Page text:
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Jo Landron, 2022 Update

Jo Landron, 2022 Update

Having dived deeply into Muscadet in recent weeks, with a review of the 2020 vintage, brief reappraisals of the 2019 and 2018 vintages, and a broader examination (with tasting notes, of course) of all the Muscadet Crus Communaux (seven of which have been ratified and ‘made real’, while the other three are in various stages of preparation), I thought it was time to home in on one of the region’s leading domaines. And where better to turn than the most recently released wines of Jo Landron?

I met up with Jo (pictured below) and his team not in our usual meeting place, in the Loire Valley, but in Paris; with the Covid-19 pandemic still foremost in everybody’s mind (well, at the start of two weeks of tasting in France, it was in mine), Jo’s trademark facial hair was well hidden behind his face mask. I don’t normally publish photographs of winemakers wearing their face masks (what’s the point?) but I couldn’t resist the air of mystery this photograph of The Moustache behind the Mask engenders.

The Domaine

A lot of new subscribers have signed up in the past few months, so before I get to the wines here is a quick primer on Jo and his domaine. Jo Landron is such a central figure in the region that it seems difficult to believe that he is only a third-generation vigneron. His grandfather Julien Landron was a smallholder, and it was really his father Pierre who shifted the focus of the domaine from polyculture to viticulture. Pierre acquired more vineyards, and built up an admirable portfolio of vines and wines, during an era when life in the region was good, Muscadet riding a wave of global popularity and demand.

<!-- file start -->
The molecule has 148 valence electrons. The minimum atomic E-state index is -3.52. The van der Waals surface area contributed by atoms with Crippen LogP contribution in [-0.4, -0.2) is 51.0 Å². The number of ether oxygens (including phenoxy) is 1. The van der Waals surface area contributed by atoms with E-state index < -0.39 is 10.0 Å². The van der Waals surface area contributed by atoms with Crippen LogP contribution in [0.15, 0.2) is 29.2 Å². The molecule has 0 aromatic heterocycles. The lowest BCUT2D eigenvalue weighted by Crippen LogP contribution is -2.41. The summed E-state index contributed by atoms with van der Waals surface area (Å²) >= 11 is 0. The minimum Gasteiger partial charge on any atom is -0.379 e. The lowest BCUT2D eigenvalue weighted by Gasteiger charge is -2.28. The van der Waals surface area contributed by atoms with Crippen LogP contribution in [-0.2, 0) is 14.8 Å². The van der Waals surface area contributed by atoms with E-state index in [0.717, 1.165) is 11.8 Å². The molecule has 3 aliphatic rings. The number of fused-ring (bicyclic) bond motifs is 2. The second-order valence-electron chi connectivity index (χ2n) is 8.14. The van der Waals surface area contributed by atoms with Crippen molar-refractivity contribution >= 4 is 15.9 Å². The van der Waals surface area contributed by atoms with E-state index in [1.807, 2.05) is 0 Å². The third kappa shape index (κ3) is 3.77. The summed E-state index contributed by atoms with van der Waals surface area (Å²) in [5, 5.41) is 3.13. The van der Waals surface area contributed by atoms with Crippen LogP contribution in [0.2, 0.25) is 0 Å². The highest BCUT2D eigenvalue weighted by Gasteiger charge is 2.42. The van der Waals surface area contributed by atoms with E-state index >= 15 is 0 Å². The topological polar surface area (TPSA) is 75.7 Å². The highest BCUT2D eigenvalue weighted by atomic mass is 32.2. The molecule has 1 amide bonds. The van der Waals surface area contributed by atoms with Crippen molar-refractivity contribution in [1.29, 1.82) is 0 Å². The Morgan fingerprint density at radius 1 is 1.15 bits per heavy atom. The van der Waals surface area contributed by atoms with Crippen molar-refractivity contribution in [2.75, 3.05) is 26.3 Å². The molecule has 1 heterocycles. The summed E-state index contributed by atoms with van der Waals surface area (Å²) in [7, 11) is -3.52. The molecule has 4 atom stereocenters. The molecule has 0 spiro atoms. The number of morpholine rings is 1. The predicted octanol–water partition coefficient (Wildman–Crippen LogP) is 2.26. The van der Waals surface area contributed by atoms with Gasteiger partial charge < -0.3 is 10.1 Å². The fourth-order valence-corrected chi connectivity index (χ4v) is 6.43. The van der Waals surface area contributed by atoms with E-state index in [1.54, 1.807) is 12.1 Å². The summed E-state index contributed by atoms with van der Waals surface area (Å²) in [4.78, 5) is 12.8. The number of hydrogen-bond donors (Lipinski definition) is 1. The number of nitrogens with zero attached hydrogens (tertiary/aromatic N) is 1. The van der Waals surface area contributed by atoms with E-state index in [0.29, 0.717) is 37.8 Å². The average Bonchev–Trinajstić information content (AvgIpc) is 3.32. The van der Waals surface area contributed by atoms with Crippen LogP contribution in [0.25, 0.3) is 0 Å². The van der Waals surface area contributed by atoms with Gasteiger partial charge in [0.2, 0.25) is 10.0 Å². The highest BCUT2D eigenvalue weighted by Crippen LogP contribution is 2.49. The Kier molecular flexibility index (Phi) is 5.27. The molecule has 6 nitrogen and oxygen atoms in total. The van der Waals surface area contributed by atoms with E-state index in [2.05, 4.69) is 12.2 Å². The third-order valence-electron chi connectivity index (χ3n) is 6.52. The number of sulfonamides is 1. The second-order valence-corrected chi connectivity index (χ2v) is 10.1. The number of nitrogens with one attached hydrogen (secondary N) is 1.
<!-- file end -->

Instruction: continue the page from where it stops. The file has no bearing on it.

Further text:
Jo Landron

It was only in 1990, when Pierre retired, that Jo Landron shouldered the responsibility for the domaine alone (although he was joined some years later by his brother). Times were harder, and there was a need to focus on quality rather than volume. His greatest achievement in these early years was his conversion to organic viticulture, a challenging process for a lone vigneron; it was a difficult and faltering start, the climate still very challenging at that time, but with continued effort he certified in 2002, after which he certified as biodynamic, with Biodyvin, in 2011. On reflection, Jo is undoubtedly one of the region’s organic trailblazers.

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